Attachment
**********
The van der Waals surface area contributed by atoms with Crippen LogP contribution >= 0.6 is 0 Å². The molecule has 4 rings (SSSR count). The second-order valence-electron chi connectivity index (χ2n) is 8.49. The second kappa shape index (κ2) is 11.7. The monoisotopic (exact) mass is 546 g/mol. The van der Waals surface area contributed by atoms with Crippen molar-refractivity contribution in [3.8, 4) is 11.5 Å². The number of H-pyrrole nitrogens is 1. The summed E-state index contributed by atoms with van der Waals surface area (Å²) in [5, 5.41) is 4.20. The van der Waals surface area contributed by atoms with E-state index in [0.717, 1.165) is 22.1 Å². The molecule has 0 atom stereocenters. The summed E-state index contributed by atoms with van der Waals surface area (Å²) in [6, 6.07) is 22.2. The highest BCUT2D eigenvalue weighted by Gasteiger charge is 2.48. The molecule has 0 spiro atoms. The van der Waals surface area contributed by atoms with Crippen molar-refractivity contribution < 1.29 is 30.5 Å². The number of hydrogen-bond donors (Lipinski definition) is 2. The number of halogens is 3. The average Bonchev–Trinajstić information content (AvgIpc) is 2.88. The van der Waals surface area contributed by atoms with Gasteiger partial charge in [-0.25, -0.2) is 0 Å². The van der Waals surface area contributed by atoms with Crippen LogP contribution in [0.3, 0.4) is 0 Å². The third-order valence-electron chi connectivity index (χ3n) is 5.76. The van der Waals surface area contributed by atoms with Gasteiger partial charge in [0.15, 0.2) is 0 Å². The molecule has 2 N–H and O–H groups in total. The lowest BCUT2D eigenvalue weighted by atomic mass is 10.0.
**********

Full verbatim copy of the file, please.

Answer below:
The van der Waals surface area contributed by atoms with Crippen LogP contribution >= 0.6 is 0 Å². The molecule has 4 rings (SSSR count). The second-order valence-electron chi connectivity index (χ2n) is 8.49. The second kappa shape index (κ2) is 11.7. The monoisotopic (exact) mass is 546 g/mol. The van der Waals surface area contributed by atoms with Crippen molar-refractivity contribution in [3.8, 4) is 11.5 Å². The number of H-pyrrole nitrogens is 1. The summed E-state index contributed by atoms with van der Waals surface area (Å²) in [5, 5.41) is 4.20. The van der Waals surface area contributed by atoms with E-state index in [0.717, 1.165) is 22.1 Å². The molecule has 0 atom stereocenters. The summed E-state index contributed by atoms with van der Waals surface area (Å²) in [6, 6.07) is 22.2. The highest BCUT2D eigenvalue weighted by Gasteiger charge is 2.48. The molecule has 0 spiro atoms. The van der Waals surface area contributed by atoms with Crippen molar-refractivity contribution < 1.29 is 30.5 Å². The number of hydrogen-bond donors (Lipinski definition) is 2. The number of halogens is 3. The average Bonchev–Trinajstić information content (AvgIpc) is 2.88. The van der Waals surface area contributed by atoms with Gasteiger partial charge in [-0.25, -0.2) is 0 Å². The van der Waals surface area contributed by atoms with Crippen LogP contribution in [0.3, 0.4) is 0 Å². The third-order valence-electron chi connectivity index (χ3n) is 5.76. The van der Waals surface area contributed by atoms with Gasteiger partial charge in [0.15, 0.2) is 0 Å². The molecule has 2 N–H and O–H groups in total. The lowest BCUT2D eigenvalue weighted by atomic mass is 10.0.